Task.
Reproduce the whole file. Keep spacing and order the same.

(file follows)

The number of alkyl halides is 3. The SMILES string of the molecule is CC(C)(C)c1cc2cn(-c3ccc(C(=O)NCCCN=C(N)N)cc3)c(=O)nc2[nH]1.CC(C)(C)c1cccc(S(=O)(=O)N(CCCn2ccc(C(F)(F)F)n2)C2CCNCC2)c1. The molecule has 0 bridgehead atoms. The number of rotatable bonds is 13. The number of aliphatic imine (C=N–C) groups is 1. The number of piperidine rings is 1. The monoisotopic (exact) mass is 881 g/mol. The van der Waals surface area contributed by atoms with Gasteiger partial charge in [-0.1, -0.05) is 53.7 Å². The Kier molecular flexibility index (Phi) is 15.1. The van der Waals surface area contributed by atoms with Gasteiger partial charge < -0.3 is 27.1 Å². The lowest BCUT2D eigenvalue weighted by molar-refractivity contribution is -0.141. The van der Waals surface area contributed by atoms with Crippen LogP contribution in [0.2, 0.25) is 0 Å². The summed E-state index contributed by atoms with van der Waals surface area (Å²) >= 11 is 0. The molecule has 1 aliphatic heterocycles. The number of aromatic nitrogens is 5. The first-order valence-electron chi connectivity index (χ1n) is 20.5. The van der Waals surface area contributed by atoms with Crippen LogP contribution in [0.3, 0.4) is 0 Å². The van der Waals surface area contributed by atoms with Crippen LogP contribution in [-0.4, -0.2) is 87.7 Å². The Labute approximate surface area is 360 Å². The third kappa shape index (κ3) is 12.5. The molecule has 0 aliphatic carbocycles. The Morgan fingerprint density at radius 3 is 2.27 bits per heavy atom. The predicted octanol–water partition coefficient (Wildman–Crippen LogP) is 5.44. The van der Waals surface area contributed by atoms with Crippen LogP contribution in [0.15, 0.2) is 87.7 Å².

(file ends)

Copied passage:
The number of alkyl halides is 3. The SMILES string of the molecule is CC(C)(C)c1cc2cn(-c3ccc(C(=O)NCCCN=C(N)N)cc3)c(=O)nc2[nH]1.CC(C)(C)c1cccc(S(=O)(=O)N(CCCn2ccc(C(F)(F)F)n2)C2CCNCC2)c1. The molecule has 0 bridgehead atoms. The number of rotatable bonds is 13. The number of aliphatic imine (C=N–C) groups is 1. The number of piperidine rings is 1. The monoisotopic (exact) mass is 881 g/mol. The van der Waals surface area contributed by atoms with Gasteiger partial charge in [-0.1, -0.05) is 53.7 Å². The Kier molecular flexibility index (Phi) is 15.1. The van der Waals surface area contributed by atoms with Gasteiger partial charge < -0.3 is 27.1 Å². The lowest BCUT2D eigenvalue weighted by molar-refractivity contribution is -0.141. The van der Waals surface area contributed by atoms with Crippen LogP contribution in [0.2, 0.25) is 0 Å². The summed E-state index contributed by atoms with van der Waals surface area (Å²) >= 11 is 0. The molecule has 1 aliphatic heterocycles. The number of aromatic nitrogens is 5. The first-order valence-electron chi connectivity index (χ1n) is 20.5. The van der Waals surface area contributed by atoms with Crippen LogP contribution in [0.3, 0.4) is 0 Å². The van der Waals surface area contributed by atoms with Crippen LogP contribution in [-0.4, -0.2) is 87.7 Å². The Labute approximate surface area is 360 Å². The third kappa shape index (κ3) is 12.5. The molecule has 0 aliphatic carbocycles. The Morgan fingerprint density at radius 3 is 2.27 bits per heavy atom. The predicted octanol–water partition coefficient (Wildman–Crippen LogP) is 5.44. The van der Waals surface area contributed by atoms with Crippen LogP contribution in [0.15, 0.2) is 87.7 Å².